Archive for September, 2011

1. Commitment – We begin with a commitment to the relationship. We’ve agreed that it’s worth fighting for, literally. That means we’re willing to go through some hard times, and willing to struggle to resolve seemingly intractable conflicts. Any individual fight is not so dire, not so severe. We agree in advance to keep trying.

2. Fighting is an Art – Fighting is a creative act. It is part of the architecture of relationships, as individual as the two people involved. It is an intimate and passionate activity that individuals must practice and learn to do well together.

3. Fighting is Problem-Solving – A fight starts with someone’s pain. Whatever the rights and wrongs of the fight, the fact that either person is hurt and/or angry means that there is a problem to be solved, often healing wanting to happen.

4. No One Loses – The only way to build long term relationships is to fight for win/win solutions. If one person “loses” the fight, their pain will just turn up in the next fight, wanting to be resolved. Solutions to problems have to be found that work for both people.

5. No One Walks Away Forever – We agree to talk until we’re done, and we’re not done until both of us feel resolved. And we may take breaks as needed.

6. There Are Always Options – It’s easy to get boxed in by two bad alternatives. We can take the time to step back and bring our creativity to the conflict.

7. Go for the Heart – Whatever starts the fight may not be at the heart of the conflict. Half of a fight is often taken up with getting down to the real issues. We try to speak from our own feelings, and to speak as truthfully as possible about what has hurt us. Every statement that is deep and true is a gift to the other person. The real issues are easier to resolve than the false ones.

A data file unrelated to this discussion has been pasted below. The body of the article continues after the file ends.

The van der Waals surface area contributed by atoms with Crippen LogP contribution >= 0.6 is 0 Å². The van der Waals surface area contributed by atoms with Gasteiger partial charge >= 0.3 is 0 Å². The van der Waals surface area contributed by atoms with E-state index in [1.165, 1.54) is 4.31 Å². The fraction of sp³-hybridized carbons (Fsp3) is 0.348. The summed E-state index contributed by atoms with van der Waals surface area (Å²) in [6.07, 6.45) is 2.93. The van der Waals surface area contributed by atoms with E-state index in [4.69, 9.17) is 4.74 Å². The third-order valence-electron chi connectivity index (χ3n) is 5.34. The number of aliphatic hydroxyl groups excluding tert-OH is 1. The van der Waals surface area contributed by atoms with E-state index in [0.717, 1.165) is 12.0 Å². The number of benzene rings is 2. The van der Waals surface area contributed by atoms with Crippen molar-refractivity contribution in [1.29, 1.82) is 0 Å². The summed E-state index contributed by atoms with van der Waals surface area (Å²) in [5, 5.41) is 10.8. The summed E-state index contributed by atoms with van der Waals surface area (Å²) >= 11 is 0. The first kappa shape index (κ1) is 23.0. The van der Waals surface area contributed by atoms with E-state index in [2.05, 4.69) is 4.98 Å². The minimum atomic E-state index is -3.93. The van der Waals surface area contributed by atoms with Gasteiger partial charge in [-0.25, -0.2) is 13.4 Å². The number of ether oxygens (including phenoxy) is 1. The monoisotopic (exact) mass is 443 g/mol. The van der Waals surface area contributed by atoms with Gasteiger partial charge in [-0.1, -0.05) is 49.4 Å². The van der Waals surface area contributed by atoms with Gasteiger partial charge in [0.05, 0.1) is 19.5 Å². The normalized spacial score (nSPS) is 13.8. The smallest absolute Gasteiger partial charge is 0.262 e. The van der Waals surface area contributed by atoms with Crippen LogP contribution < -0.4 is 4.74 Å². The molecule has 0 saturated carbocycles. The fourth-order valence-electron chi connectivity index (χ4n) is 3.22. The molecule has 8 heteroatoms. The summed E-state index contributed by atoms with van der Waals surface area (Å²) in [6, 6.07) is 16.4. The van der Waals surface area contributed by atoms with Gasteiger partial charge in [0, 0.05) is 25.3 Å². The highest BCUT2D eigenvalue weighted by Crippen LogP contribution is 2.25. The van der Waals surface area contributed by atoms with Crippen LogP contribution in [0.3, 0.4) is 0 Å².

8. Listen Hard – When we’re hurt and angry it’s hard to listen. Every time we miss something important, some deep and true statement, it adds another layer of hurt, anger and confusion to the fight. Learning to listen well the first time is hard and takes lots of practice.

9. Agreements – Resolving a fight often involves first really listening to the other person’s pain, then apologizing if that is appropriate, and finally, making some kind of agreement that we will keep the situation from happening again. It is through these kinds of interactions that we build workable lives together. We may try out any number of ideas, some will fail, but it’s the process, the willingness to look for solutions, to try again, that secures the confidence to face future problems optimistically.

10. The Best of Ourselves – During a fight, we keep asking ourselves questions: Am I being honest? Am I getting hysterical? Am I being fair? Am I fighting about what really matters? Resolving a fight almost always calls on us to look at problems evenly, to think clearly, to bring imagination and humor into play. It is the testing ground of our honesty and compassion, the growing tip of our best selves.

Sarah Randolph, Whole Earth Review, Spring, 1993


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